Coffee and Kombucha: Tantalizing Your Taste Buds

Follow along each month in Attraction magazine as Sprout takes readers on tours of Mid-Shore farms. They will share stories from the road as they visit and learn about area farms. Sprout provides individually portioned ready-to-eat meals using fresh, local and organic ingredients, delivered directly to customers as well as on sale in their Farm-to-Fork Café.

Sprout, a company that focuses primarily on the use of local and organic ingredients when it comes to their food and snack products, prioritizes the same qualities in their beverages. While several of their drinks, including their unique “Beet Lemonade” and “Cherry Limeade,” in house, Sprout receives their coffee beverages and kombucha tea from local companies, Night Kitchen Coffee and Fed Brew. Since the two businesses have such unique and interesting backgrounds, Sprout wanted to showcase the behind-the-scenes of how these one-of-a-kind beverages are made before they can be purchased in-store and online.

Night Kitchen

The history of coffee, originally cultivated in Ethiopia, and human utilization of it, date all the way back to the 15th century. There is no denying that, for many, drinking it is an integral aspect of the day. People love coffee and drink it in various forms, however, there is a long and intricate process that occurs after the coffee fruit is harvested and before its ground to produce your favorite caffeinated beverage.

Taylor Hale at Night Kitchen Coffee knows all about this process and has created a business based around it. With his wife, Leslie, he opened a company from what started out as a hobby and it has really taken off. Through roasting coffee beans grown on small farms and in micro-lots, the pair have turned their passion into profit. At Sprout, Night Kitchen Coffee is sold by the bag, cup, and bottle. It can also be found in products like their signature “Buzz Bites.” To find out more about who they are and what they do, members of Sprout’s staff took a trip to Denton where the magic happens.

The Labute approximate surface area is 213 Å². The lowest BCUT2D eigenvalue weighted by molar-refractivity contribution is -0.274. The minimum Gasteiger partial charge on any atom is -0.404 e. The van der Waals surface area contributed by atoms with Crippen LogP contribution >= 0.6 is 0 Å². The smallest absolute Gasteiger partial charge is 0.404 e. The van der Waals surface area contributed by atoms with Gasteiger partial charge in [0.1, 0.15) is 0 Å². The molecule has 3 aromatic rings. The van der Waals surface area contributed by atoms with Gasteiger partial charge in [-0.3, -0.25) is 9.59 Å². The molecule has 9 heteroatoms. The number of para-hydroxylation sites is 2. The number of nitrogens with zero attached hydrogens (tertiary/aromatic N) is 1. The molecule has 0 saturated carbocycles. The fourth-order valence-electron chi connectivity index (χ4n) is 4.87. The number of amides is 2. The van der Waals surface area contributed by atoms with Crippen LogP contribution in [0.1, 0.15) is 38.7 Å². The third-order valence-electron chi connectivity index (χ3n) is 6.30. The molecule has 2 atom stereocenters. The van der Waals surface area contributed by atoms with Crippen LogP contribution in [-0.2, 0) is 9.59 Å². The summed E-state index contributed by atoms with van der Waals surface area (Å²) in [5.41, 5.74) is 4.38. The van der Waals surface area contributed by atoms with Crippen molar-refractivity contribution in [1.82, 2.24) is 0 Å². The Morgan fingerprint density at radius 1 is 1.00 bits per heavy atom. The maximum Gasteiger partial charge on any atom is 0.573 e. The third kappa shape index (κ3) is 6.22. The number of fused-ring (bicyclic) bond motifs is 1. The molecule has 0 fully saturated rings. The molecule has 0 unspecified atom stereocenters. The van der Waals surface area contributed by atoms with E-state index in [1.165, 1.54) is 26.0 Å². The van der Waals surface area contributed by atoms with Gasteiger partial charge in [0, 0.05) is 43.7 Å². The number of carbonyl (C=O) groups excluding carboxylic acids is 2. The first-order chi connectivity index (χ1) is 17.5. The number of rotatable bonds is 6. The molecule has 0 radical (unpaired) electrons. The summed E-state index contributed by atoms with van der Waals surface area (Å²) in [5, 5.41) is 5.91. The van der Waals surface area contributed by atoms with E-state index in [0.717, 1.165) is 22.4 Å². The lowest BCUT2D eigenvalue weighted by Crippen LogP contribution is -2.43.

Night Kitchen Coffee is located in downtown Denton and is sold in several locations across the state. So, how exactly did this operation begin? It started out as a hobby. Taylor first attempted roasting coffee in his home kitchen back in 2009. He tells us that he first made a really good-tasting cup of coffee. His second batch didn’t turn out so well.

“The fact that two identical varietals of coffee grown on the same mountain can be so radically different just amazed me,” Taylor said. Curious as to what caused variation in flavor from one cup to another, he did some research about the reasoning behind these differences. Also, he continued to experiment with the process, roasting coffee in his own kitchen at night. Leslie wasn’t so fond of the smell, at least in their home, so they decided to move this affair into a space in downtown Cambridge in 2013. They were then sharing a space with her consignment clothing store and an art gallery that showcased local artists from the Dorchester County area. Things began to take shape and the pair decided on a name that paid homage to their humble beginnings: “Night Kitchen Coffee.” About three and a half years later they moved into the “more production friendly” space that they currently occupy today.